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Perspectives on Estate Planning: Beyond a Will – What Documents Do I Need?

What documents should an individual include in their Estate Plan? At Redding Law, we recognize that every case is unique; however, we generally recommend the following legal documents be included in all of our estate plans to address common legal issues:

Last Will & Testament

Read about “What is a Will?” in our prior blog entry, “The Basics, Vol. 1.01. What is a Will” Click HERE to read more.

Durable Power of Attorney

A document which allows Person A, acting as a “principal,” to appoint Person B to act for them as an “agent,” meaning that the Agent can manage the Principal’s property and make financial decisions on the Principal’s behalf.  Texas’ promulgated statutory form can be adjusted to allow an agent to act for you immediately – common when appointing a spouse as agent – or only when you become incapacitated (unable to act for yourself). This document can also be customized to grant an agent only limited powers to act on your behalf – for example to sign for a specific real estate purchase when the principal is not available.

Medical Power of Attorney

A document which allows Person A, acting as “principal,” to appoint Person B to act for them as an “agent,” specifically for the purpose of making medical decisions.  This type of power-of-attorney (or P.O.A.) only becomes effective when the Principal becomes incapacitated.

HIPPA Release

A document which allows Person A to appoint Person B (or Persons B, C, and D) to access the first individual’s medical records. In addition to doctor’s offices and hospitals, other related businesses such as health insurance companies may require this release to access medical records. 

Advance Directive to Family & Physicians

This document, also sometimes known as a Living Will, allows Person A to express their wishes as to their end-of-life care so that Person B and Person A’s Physicians are aware in advance as to how Person A would want their medical care handled in the event of a terminal or irreversible condition.

Declaration of Guardian for Self

A document which allows Person A to appoint Person B as their Legal Guardian if Person A ever needs a Court to appoint a legal guardian for them. With proper planning, hopefully an individual should never need a Guardian – as Guardianships are Court supervised proceedings which can be restrictive, time-consuming, and expensive.  This document will nominate a person or people to serve as Guardian of the Person and/or Guardian of the Estate of Person A. The same person may serve in both roles or different people may be appointed.  Additionally, and very importantly, this document allows Person A to disqualify a person or multiple persons from serving as Person A’s Guardian.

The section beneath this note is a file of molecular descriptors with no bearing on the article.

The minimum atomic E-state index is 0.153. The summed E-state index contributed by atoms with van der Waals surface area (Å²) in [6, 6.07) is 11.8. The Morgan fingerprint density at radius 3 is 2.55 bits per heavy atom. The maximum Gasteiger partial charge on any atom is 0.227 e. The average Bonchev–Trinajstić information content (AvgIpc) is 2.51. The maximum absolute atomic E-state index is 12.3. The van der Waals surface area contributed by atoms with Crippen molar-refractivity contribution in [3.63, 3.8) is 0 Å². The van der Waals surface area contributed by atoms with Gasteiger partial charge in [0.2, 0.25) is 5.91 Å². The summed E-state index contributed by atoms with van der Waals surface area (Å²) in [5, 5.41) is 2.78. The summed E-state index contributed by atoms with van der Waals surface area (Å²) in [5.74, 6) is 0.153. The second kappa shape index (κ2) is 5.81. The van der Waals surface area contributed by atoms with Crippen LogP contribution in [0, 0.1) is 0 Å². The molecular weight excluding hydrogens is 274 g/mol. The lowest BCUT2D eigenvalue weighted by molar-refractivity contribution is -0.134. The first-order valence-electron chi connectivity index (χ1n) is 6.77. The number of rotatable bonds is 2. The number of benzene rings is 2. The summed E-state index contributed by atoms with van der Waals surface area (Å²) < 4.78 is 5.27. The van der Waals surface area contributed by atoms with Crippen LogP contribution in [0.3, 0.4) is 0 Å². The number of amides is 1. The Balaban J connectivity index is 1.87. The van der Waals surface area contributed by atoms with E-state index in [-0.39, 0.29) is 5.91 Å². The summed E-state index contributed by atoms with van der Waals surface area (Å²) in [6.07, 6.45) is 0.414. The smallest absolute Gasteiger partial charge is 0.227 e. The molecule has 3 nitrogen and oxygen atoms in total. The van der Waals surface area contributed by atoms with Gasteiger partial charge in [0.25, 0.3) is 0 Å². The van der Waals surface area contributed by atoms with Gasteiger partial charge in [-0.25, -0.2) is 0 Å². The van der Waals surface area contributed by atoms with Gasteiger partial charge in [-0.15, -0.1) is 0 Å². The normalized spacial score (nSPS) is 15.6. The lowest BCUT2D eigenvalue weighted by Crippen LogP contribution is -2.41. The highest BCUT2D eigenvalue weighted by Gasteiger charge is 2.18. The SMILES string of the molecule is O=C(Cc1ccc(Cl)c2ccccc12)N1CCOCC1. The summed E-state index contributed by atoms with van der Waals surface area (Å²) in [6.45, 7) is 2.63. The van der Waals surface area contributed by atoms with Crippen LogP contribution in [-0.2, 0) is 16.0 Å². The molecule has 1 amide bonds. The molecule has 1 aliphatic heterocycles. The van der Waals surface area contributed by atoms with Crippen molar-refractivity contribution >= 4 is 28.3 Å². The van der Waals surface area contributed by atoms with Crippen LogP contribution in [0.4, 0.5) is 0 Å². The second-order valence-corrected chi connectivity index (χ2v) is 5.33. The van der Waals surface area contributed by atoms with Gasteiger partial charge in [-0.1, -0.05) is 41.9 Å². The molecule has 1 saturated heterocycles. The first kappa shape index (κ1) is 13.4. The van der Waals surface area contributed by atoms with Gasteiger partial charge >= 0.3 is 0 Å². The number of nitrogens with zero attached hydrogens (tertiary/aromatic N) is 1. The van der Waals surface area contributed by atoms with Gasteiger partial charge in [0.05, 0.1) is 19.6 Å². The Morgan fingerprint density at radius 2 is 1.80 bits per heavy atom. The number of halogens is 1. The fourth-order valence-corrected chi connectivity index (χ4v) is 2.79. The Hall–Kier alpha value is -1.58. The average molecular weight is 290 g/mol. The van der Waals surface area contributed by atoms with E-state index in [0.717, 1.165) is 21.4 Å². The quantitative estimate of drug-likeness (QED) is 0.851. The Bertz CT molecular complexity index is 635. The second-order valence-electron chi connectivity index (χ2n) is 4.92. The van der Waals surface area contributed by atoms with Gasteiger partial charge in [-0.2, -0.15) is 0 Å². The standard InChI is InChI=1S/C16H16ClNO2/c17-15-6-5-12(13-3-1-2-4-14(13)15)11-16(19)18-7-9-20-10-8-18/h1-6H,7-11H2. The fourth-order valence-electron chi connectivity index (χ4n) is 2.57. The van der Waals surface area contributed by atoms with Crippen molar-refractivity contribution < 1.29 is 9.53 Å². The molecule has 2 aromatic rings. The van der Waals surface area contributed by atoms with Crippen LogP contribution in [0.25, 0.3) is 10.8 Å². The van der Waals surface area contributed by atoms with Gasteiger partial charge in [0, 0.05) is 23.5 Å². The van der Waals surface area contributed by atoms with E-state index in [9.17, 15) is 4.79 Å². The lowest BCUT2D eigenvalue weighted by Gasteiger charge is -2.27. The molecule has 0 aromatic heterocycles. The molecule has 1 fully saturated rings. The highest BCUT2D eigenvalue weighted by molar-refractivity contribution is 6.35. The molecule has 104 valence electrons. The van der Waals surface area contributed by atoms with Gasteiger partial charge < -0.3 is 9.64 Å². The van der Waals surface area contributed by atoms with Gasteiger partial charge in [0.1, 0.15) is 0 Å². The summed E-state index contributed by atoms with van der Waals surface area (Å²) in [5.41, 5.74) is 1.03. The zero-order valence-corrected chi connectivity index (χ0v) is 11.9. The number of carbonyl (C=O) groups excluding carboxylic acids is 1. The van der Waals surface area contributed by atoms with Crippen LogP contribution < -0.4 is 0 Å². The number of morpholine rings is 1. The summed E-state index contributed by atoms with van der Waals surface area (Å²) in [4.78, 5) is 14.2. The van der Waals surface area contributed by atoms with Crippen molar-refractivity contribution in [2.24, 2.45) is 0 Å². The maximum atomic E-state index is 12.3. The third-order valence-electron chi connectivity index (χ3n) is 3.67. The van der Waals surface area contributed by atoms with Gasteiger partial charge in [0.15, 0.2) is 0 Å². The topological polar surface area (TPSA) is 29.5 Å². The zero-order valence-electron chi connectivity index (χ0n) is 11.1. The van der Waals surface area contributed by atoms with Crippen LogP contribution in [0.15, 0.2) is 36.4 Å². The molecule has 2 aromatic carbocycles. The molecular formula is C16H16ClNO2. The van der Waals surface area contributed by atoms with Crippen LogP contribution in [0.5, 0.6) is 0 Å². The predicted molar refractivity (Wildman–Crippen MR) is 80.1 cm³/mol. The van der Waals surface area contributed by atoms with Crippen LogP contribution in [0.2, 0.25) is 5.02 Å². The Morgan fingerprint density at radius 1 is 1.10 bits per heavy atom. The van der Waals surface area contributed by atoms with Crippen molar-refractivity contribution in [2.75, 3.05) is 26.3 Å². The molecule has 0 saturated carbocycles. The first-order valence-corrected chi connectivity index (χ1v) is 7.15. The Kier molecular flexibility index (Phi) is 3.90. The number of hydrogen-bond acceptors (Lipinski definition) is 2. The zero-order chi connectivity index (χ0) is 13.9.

Declaration of Guardian for Minor Children

A document which allows Person A to appoint those persons that they would want to become the Legal Guardians of Person A’s minor children. 

Appointment of Agent for Disposition of Remains

A document which allows Person A to appoint Person B to make funeral decisions for Person A after Person A has passed away. In addition, Person A can use this document to express their wishes regarding their funeral, especially important, to indicate whether they would like to be cremated or buried.

As no client’s situation is every truly standard or average, in addition to the documents listed above, specialized and more complicated situations may call additional planning and preparation or more complex or separate legal documents such as: Revocable Living Trusts, Revocable Management Trusts, Special Needs Trusts, Irrevocable Trusts, Spendthrift or Asset Protections Trusts, Educational Trusts, Special Needs Trusts, Charitable Entities, and Business Entities.

Redding Law, PLLC intends this educational article to be an overview of a legal document, idea, or theory. The reader should note that this overview is specific to Texas and Texas laws and is not intended to be legal advice for any person or situation. To receive additional copies of this newsletter or permission to reprint any portion please contact Redding Law, PLLC.

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